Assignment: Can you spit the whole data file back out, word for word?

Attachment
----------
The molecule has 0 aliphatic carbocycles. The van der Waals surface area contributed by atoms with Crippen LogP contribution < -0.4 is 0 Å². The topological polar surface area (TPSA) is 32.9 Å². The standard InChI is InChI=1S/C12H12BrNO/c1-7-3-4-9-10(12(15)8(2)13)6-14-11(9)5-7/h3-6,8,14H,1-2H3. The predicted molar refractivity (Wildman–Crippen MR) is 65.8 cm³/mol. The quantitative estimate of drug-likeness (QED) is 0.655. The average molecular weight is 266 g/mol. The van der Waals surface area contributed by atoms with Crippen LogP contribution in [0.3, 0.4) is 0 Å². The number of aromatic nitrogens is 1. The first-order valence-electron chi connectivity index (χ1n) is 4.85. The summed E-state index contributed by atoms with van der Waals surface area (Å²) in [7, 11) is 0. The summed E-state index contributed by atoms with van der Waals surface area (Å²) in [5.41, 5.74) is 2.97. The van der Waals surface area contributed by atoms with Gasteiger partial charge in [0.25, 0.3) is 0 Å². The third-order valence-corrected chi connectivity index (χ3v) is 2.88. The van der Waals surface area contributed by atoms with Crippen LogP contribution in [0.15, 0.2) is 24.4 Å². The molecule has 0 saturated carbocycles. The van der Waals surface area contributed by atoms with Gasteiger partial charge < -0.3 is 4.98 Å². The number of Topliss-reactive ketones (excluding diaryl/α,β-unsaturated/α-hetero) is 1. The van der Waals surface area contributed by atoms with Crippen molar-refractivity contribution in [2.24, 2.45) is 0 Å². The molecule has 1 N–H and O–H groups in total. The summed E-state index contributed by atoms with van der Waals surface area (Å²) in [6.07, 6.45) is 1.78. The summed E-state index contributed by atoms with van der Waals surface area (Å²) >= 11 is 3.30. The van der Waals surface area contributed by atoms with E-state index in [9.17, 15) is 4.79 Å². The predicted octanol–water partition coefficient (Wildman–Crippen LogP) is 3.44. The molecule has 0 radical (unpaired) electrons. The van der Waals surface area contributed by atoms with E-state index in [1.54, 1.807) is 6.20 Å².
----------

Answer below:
The molecule has 0 aliphatic carbocycles. The van der Waals surface area contributed by atoms with Crippen LogP contribution < -0.4 is 0 Å². The topological polar surface area (TPSA) is 32.9 Å². The standard InChI is InChI=1S/C12H12BrNO/c1-7-3-4-9-10(12(15)8(2)13)6-14-11(9)5-7/h3-6,8,14H,1-2H3. The predicted molar refractivity (Wildman–Crippen MR) is 65.8 cm³/mol. The quantitative estimate of drug-likeness (QED) is 0.655. The average molecular weight is 266 g/mol. The van der Waals surface area contributed by atoms with Crippen LogP contribution in [0.3, 0.4) is 0 Å². The number of aromatic nitrogens is 1. The first-order valence-electron chi connectivity index (χ1n) is 4.85. The summed E-state index contributed by atoms with van der Waals surface area (Å²) in [7, 11) is 0. The summed E-state index contributed by atoms with van der Waals surface area (Å²) in [5.41, 5.74) is 2.97. The van der Waals surface area contributed by atoms with Gasteiger partial charge in [0.25, 0.3) is 0 Å². The third-order valence-corrected chi connectivity index (χ3v) is 2.88. The van der Waals surface area contributed by atoms with Crippen LogP contribution in [0.15, 0.2) is 24.4 Å². The molecule has 0 saturated carbocycles. The van der Waals surface area contributed by atoms with Gasteiger partial charge < -0.3 is 4.98 Å². The number of Topliss-reactive ketones (excluding diaryl/α,β-unsaturated/α-hetero) is 1. The van der Waals surface area contributed by atoms with Crippen molar-refractivity contribution in [2.24, 2.45) is 0 Å². The molecule has 1 N–H and O–H groups in total. The summed E-state index contributed by atoms with van der Waals surface area (Å²) in [6.07, 6.45) is 1.78. The summed E-state index contributed by atoms with van der Waals surface area (Å²) >= 11 is 3.30. The van der Waals surface area contributed by atoms with E-state index in [9.17, 15) is 4.79 Å². The predicted octanol–water partition coefficient (Wildman–Crippen LogP) is 3.44. The molecule has 0 radical (unpaired) electrons. The van der Waals surface area contributed by atoms with E-state index in [1.54, 1.807) is 6.20 Å².